England’s ODI batting line-up is without doubt the most intimidating in the world. The consistency and hitting range of England’s batsmen all the way down to number eight make them the deserved favourites for the 50-over crown at home.
The focus of the cricket world, understandably, is on the numbers England’s batsmen have stacked up. Pakistan became the first team in ODI history to score more than 340 in three consecutive innings during their recent clash against the Englishmen. Eoin Morgan’s men went and became the first team to do it in four matches in a row, sweeping the home series 4-0.
If we look at the last two years, the stats are incredible. The top two scores – 481-6 and 418-6 – are both by England and they have the most 340-plus scores – 10 – in that period.
The pitches in England have turned out to be especially flat and that has meant cruel days in the field for bowlers and fielders. England’s batsmen, however, have been better than everyone else in sustaining the tempo across 50 overs.
But as incredible as England’s batting has been, their bowling has been a cause of some concern with selectors realising that conceding 340 or more in every other game is not ideal.
While England have made 340 or more 10 times in the last two years, they have also conceded that many eight times. It’s therefore understandable why the England board expedited the eligibility of quick Jofra Archer to wear England colours.
Even so, some England bowlers have held their own amidst all the carnage.
Seamer Chris Woakes and leg-spinner Adil Rashid don’t get as much attention as the likes of Jos Buttler and Jonny Bairstow do; it’s a batsman’s game after all. But their performances in ODIs in the last two years has been as commendable.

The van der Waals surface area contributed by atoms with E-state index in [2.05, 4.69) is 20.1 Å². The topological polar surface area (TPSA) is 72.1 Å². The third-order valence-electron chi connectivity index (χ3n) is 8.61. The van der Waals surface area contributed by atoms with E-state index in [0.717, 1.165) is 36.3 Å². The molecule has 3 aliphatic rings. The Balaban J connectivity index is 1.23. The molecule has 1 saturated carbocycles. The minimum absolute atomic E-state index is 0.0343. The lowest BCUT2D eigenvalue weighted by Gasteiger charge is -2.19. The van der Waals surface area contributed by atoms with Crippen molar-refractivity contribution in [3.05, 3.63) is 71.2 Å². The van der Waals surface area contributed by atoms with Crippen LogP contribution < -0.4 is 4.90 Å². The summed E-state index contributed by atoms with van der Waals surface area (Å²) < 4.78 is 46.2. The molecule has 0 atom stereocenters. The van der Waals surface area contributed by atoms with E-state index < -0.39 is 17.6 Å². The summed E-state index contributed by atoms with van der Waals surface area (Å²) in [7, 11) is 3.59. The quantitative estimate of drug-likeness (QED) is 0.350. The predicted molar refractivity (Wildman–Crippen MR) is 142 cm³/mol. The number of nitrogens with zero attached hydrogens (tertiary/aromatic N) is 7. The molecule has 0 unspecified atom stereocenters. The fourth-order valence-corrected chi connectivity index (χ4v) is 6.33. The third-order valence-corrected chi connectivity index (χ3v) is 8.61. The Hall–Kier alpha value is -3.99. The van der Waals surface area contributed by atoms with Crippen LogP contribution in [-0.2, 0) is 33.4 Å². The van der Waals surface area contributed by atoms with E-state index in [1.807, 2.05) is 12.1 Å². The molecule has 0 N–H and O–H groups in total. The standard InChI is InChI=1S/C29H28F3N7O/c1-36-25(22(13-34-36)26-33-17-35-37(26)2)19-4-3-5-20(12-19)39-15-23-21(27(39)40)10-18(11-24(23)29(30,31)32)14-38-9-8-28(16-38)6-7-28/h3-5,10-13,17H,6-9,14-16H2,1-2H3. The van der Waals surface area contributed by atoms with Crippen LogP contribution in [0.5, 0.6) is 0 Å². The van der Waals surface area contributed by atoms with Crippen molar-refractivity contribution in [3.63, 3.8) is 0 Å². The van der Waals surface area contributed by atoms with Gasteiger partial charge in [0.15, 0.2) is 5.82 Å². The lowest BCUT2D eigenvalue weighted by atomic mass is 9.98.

Rashid is the third-highest wicket taker in the last two years with 71 scalps from 45 matches at an economy of 5.59. All-rounder Woakes has 41 wickets from 27 matches at an economy of 5.72. And yes, both bowlers played in the unforgiving series in the West Indies and at home against Pakistan this year where scores of 350 or more stopped becoming news.
While Rashid’s success can be attributed, to an extent, to the general success enjoyed by wrist spinners – the top four wicket-takers in the last 24 months are ‘wristies’, the case of Woakes is noteworthy as he does not possess extreme pace nor is he the best swinger of the ball.
But even so, in the last two ODIs against Pakistan, the right-arm seamer finished with figures of 4-67 and 5-54 as Pakistan made 358 and 297 respectively. For a fast medium seamer to end up with those figures is as great an achievement as a 70-ball 100 on those ‘highway’ pitches.
Since the 2015 World Cup, as England’s batsmen piled on the runs, Woakes’ economy rate has came down each year – 5.35 in 2016, 5.15 in 2017 and 5.11 in 2018. His economy in eight ODIs this year is 6.9 for 13 wickets – figures spoiled by one game in the West Indies where he went for 91.
Despite battling long-standing knee problems, Woakes has put up numbers that are as noteworthy as those of England’s batsmen. And if England are to go deep in the World Cup, the bowling form and fitness of the Warwickshire seamer might just be the most important factor.
Know more about Sport360 Application